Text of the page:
JH: Well, being a member of the F-List— like, not even C- or D-List. F, H, G, somewhere way down there in terms of notoriety [Laughs], I don’t think about it really because if it were me or Mariah Carey on the street, you guys better run after Mariah. Because I’m running after Mariah.

But I take the whole thing super modestly because everybody who’s been a part of this has been amazing. I feel grateful to be in the company of amazing people. I think the biggest thing that anybody could take away from an opportunity like this is to be grateful for the chance. So far the biggest difference has been, yeah, there’s a visibility that you couldn’t pay for. The chances of being on TV are so minuscule in life and then to get multiple chances to be on an extremely huge, highly-watched TV show, you know, especially during a season where people are partially stuck at home, it’s quite fortunate.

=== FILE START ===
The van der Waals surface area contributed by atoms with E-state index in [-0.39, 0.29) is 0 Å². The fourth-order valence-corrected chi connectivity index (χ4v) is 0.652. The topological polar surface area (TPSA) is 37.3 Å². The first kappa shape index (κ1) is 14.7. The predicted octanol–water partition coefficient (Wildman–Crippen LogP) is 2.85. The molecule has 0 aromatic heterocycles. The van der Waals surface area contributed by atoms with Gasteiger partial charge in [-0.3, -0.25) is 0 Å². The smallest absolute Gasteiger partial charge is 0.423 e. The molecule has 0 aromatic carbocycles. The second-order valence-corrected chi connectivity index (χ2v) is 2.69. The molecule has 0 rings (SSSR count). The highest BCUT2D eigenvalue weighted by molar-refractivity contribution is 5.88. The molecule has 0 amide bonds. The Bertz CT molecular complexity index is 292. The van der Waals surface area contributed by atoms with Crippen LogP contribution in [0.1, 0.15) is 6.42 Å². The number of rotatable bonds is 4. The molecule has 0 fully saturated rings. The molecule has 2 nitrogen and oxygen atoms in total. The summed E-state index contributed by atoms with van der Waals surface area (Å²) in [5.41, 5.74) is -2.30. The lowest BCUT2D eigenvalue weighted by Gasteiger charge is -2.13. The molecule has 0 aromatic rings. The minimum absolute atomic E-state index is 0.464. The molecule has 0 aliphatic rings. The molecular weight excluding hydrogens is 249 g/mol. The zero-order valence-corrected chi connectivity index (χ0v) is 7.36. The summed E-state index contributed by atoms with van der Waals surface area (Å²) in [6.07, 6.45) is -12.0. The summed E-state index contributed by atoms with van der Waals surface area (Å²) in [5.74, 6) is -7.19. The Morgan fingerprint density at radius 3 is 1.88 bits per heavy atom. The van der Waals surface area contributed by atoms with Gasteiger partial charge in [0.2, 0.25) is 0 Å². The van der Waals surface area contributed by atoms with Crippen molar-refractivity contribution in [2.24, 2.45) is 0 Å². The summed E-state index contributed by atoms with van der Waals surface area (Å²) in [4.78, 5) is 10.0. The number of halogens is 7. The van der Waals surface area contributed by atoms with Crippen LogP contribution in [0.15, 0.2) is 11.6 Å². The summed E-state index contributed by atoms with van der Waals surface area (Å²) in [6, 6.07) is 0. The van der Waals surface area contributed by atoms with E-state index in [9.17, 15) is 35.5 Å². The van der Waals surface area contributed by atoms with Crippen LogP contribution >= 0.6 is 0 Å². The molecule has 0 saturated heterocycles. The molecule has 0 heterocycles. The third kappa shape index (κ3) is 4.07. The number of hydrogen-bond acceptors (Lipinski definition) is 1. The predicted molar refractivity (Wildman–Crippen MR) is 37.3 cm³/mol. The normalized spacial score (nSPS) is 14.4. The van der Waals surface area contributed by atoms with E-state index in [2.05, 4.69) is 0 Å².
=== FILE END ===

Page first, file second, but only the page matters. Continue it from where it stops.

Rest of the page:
It does feel like a lot of the work I’ve done has thankfully developed into this opportunity. Because it doesn’t for so many people who’ve done the work and should be seen. But yeah, I don’t really think of myself as famous. I just think of myself as someone who you saw on a video. And maybe you’re like, “Oh, wow, they’ve been good for a long time and it’s amazing to see them get to be seen.”

That’s been the hugest thing, visibility. That’s what I’m most grateful for. No matter what happens. Someone could maybe see me do something on this show and that could maybe lead them to check out the other things I’ve done and they end up loving me as an artist and not just the five minutes of fame that happens. So, I’m thankful that I’ve been given a chance to have people actually fall in love with me—beyond how long I’m on their TV screen.